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Burundian Spokesman: US ‘Not Well-Informed’ About Crisis

Demonstrators, protesting President Pierre Nkurunziza's decision to seek a third term, block a road in the village of Rwenza near Bujumbura, Burundi, May 5, 2015.

A senior advisor to Burundian President Pierre Nkurunziza said the government believes the United States is not well-informed about what is happening in Burundi. Willy Nyamitwe, senior presidential advisor on media and communications, accused the U.S. of meddling in Burundi’s internal affairs. Burundi has been rocked by violent protests since the ruling CNDD-FDD party nominated Nkurunziza to stand for a third term in the coming June 26 presidential election. The country’s Constitutional Court ruled Tuesday that Nkurunziza could run for a third term.

Acting U.S. Deputy State Department spokesman Jeff Rathke said Tuesday the United States believes the only way to respect both the terms of the Burundian constitution and the Arusha agreement is for Nkurunziza not to seek a third term.

Nyamitwe said the ruling party believes Nkurunziza has the right to seek another term.

“The ruling party believes and it’s convinced that the incumbent president has the right to run again because this doesn’t violate our constitution. According to Article 96, the president of Burundi is elected through universal suffrage and can run for two mandates. But, our president has been elected through universal suffrage in 2010 because, in 2005, he had been elected by a colleague of PMs (members of parliament),” he said.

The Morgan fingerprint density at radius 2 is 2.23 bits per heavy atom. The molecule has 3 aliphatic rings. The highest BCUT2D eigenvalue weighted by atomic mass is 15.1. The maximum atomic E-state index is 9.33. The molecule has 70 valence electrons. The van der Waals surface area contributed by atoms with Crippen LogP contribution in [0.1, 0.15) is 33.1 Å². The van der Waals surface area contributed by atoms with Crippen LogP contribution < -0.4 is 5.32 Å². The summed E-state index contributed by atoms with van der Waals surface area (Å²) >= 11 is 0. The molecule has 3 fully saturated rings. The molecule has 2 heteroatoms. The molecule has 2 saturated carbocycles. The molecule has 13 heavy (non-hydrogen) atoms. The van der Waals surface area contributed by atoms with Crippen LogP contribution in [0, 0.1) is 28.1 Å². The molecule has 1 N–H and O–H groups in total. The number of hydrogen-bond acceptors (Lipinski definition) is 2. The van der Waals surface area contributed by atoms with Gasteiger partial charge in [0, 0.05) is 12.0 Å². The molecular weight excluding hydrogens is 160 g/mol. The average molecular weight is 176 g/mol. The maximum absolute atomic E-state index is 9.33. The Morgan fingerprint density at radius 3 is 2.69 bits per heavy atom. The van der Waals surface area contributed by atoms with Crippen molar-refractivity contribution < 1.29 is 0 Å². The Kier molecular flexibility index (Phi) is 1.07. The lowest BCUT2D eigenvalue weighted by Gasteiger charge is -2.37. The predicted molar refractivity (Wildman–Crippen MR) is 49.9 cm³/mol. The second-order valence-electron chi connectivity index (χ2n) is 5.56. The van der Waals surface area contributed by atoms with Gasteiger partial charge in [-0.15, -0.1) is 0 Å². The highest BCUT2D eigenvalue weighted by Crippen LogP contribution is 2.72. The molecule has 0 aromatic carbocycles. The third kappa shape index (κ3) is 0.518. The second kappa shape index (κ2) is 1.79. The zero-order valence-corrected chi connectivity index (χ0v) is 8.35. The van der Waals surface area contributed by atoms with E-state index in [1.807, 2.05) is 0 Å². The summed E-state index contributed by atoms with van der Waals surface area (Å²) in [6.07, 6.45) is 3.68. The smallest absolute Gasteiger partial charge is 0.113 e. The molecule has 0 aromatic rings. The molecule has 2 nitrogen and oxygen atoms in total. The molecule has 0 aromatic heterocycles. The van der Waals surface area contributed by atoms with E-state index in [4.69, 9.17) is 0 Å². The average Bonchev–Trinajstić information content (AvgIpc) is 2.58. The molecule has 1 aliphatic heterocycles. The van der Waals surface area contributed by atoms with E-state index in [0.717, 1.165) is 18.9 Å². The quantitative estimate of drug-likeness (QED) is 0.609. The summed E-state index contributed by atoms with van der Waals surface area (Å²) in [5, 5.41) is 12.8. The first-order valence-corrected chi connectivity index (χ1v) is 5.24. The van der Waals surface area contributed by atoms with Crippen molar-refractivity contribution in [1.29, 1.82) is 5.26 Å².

Meanwhile, protesters Monday clashed again with police leaving at least three dead. Dozens of people, including police officers, have been hurt.

Nyamitwe said the protesters should use legal channels to address their concerns and not engage in violence.

“Whoever thinks that this [third term] violates the constitution, there is a way to refer their case to the Constitutional Court, not to take the way of violent protest, because what is happening in Burundi is not a peaceful protest but a violent protest,” Nyamitwe said.

He denied the military had deprived Burundians of their rights to gather peacefully and political parties and candidates to campaign.

“We have our own laws and one who violates the law has to be banned. So, those protesters were violent. They have been burning tires, barricading roads and injuring policemen,” he said.

U.S. Secretary of State John Kerry, speaking in Nairobi this week, said the decision by Nkurunziza to seek a third term violates Burundian laws.

Nyamitwe said no government or institution can impose itself in the internal affairs of another country.

“In Burundi, we believe that maybe the United States officials are not well-informed about what is happening in Burundi,” he said.

The spokesman said the crisis can be resolved through dialogue among political parties and civil society groups.

“I think the only solution remaining is to put Burundians again into a dialogue to see how they can sort out their internal affairs peacefully, not violently,” He said.